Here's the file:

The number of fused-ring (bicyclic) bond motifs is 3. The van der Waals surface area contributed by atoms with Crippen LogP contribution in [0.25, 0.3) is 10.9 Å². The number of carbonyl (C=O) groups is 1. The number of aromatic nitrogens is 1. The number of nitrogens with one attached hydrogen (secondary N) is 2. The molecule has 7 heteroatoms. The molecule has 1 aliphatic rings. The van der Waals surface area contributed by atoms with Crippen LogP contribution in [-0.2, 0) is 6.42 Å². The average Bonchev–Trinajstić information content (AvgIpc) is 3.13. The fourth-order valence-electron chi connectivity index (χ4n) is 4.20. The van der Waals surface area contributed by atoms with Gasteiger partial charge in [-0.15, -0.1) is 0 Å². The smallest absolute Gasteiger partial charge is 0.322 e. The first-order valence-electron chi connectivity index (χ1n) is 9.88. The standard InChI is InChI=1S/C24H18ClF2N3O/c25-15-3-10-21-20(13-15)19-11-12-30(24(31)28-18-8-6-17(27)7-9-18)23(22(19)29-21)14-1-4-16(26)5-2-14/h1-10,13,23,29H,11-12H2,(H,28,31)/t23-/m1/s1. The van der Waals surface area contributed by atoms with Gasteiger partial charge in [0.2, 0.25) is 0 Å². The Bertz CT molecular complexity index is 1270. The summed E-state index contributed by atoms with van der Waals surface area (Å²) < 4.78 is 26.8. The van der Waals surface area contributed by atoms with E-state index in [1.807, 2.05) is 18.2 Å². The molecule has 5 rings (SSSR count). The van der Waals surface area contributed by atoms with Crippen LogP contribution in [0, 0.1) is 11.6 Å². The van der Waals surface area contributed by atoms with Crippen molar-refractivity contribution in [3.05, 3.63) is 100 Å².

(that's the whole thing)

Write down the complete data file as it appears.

The number of fused-ring (bicyclic) bond motifs is 3. The van der Waals surface area contributed by atoms with Crippen LogP contribution in [0.25, 0.3) is 10.9 Å². The number of carbonyl (C=O) groups is 1. The number of aromatic nitrogens is 1. The number of nitrogens with one attached hydrogen (secondary N) is 2. The molecule has 7 heteroatoms. The molecule has 1 aliphatic rings. The van der Waals surface area contributed by atoms with Crippen LogP contribution in [-0.2, 0) is 6.42 Å². The average Bonchev–Trinajstić information content (AvgIpc) is 3.13. The fourth-order valence-electron chi connectivity index (χ4n) is 4.20. The van der Waals surface area contributed by atoms with Gasteiger partial charge in [-0.15, -0.1) is 0 Å². The smallest absolute Gasteiger partial charge is 0.322 e. The first-order valence-electron chi connectivity index (χ1n) is 9.88. The standard InChI is InChI=1S/C24H18ClF2N3O/c25-15-3-10-21-20(13-15)19-11-12-30(24(31)28-18-8-6-17(27)7-9-18)23(22(19)29-21)14-1-4-16(26)5-2-14/h1-10,13,23,29H,11-12H2,(H,28,31)/t23-/m1/s1. The van der Waals surface area contributed by atoms with Gasteiger partial charge in [0.2, 0.25) is 0 Å². The Bertz CT molecular complexity index is 1270. The summed E-state index contributed by atoms with van der Waals surface area (Å²) < 4.78 is 26.8. The van der Waals surface area contributed by atoms with E-state index in [1.807, 2.05) is 18.2 Å². The molecule has 5 rings (SSSR count). The van der Waals surface area contributed by atoms with Crippen LogP contribution in [0, 0.1) is 11.6 Å². The van der Waals surface area contributed by atoms with Crippen molar-refractivity contribution in [3.05, 3.63) is 100 Å².